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Unconventional Cyclic di-GMP Signaling in Escherichia coli

  • Nikola Zlatkov
  • Bernt Eric UhlinEmail author
Chapter
  • 116 Downloads

Abstract

The species Escherichia coli represents an unfathomable variety of commensal, pathogenic, and environmental strains. The conventional cyclic di-GMP signaling in E. coli controls sessility-motility changes linked to commensalism and/or pathogenicity. Extraintestinal Pathogenic E. coli (ExPEC) are “commensals” that can cause an array of infections outside the gastrointestinal tract. To accommodate their pathogenic lifestyle with the commensal one, ExPEC biology is shaped not only by the presence of specific virulence genes and pathoadaptive mutations but also by regulatory adaptations. Bioinformatic and genetic studies indicate that the cyclic di-GMP signaling network is included in the adaptation process. For example, some neuroinvasive ExPEC were found to maintain reduced cyclic di-GMP levels due to RpoS deactivation, resulting in loss of appearance of the rugose morphotype. Moreover, ExPEC has a diversified repertoire of cyclic di-GMP degrading enzymes obtained by acquisition of novel genes often associated with fimbrial biogenesis gene clusters (e.g., sfaY/papY/focY) and by modification or deletion of specific core genome genes. For example, the majority of ExPEC contains a shortened allelic variant of the ycgG gene and some ExPEC strains do not even carry the genetic locus. New combinations of regulators offer a new cyclic di-GMP platform for S-fimbrial biogenesis and for new metabolic capabilities leading to citrate utilization and ferric citrate uptake. In this review, we outline the prerequisites for the unconventional signaling network, the rationale behind its existence in ExPEC, and future perspectives in studies of ExPEC.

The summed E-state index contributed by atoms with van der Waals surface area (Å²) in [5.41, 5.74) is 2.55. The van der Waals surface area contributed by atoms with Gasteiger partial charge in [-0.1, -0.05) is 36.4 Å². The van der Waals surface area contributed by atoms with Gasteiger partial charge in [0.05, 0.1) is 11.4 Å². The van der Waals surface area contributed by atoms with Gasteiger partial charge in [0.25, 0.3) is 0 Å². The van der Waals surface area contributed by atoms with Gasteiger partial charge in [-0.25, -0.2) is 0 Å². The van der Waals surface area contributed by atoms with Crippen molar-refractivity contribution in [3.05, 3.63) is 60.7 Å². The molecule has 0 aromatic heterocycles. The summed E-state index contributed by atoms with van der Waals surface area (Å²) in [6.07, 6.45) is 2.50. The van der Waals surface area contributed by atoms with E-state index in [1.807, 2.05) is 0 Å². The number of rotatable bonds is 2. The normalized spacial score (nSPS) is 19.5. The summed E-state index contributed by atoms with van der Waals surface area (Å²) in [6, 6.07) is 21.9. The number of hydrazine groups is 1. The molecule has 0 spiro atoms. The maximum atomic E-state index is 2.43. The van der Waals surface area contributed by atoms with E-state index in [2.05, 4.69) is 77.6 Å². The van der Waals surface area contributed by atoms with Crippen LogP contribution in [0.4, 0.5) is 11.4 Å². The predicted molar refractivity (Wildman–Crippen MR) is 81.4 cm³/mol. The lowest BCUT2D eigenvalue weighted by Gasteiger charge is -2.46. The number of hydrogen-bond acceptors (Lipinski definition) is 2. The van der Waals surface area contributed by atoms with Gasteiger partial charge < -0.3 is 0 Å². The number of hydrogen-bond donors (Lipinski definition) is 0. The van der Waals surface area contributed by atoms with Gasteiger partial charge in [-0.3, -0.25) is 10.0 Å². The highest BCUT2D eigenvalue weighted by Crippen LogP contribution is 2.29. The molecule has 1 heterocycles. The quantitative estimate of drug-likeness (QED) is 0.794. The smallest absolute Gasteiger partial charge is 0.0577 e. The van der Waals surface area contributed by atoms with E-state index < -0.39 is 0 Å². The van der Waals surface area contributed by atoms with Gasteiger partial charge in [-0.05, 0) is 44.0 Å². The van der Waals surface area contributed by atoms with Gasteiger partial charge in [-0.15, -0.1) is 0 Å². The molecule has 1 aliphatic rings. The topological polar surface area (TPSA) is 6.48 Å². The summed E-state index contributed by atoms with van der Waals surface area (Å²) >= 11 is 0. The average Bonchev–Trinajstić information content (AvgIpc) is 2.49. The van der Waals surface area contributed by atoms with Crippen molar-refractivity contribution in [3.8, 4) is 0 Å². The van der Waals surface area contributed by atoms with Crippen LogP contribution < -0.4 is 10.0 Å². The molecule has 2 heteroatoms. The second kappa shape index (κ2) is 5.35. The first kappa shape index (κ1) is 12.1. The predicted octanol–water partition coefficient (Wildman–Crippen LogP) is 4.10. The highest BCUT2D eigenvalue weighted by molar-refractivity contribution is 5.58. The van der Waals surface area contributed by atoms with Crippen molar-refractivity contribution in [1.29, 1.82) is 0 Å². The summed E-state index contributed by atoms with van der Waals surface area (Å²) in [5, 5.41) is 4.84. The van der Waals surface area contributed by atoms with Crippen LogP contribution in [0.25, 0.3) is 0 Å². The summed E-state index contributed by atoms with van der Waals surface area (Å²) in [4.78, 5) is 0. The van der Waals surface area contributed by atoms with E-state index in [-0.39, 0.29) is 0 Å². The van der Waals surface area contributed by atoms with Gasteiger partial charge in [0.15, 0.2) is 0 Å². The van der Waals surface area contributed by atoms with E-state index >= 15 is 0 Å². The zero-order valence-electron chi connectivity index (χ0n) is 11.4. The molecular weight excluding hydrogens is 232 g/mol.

Keywords

ExPEC NMEC Pathoadaptation RpoS Citrate Ferric citrate S-fimbriae 

Notes

Acknowledgments

We are grateful to Prof. Dr. Ulrich Dobrindt for valuable comments on this work. Research in the authors’ laboratory is supported by grants from the Swedish Research Council (2015-03007, 2015-06824, 2016-06598, 349-2007-8673, and 829-2006-7431).

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© Springer Nature Switzerland AG 2020

Authors and Affiliations

  1. 1.Department of Molecular Biology, The Laboratory for Molecular Infection Medicine Sweden (MIMS)Umeå Centre for Microbial Research (UCMR), Umeå UniversityUmeåSweden

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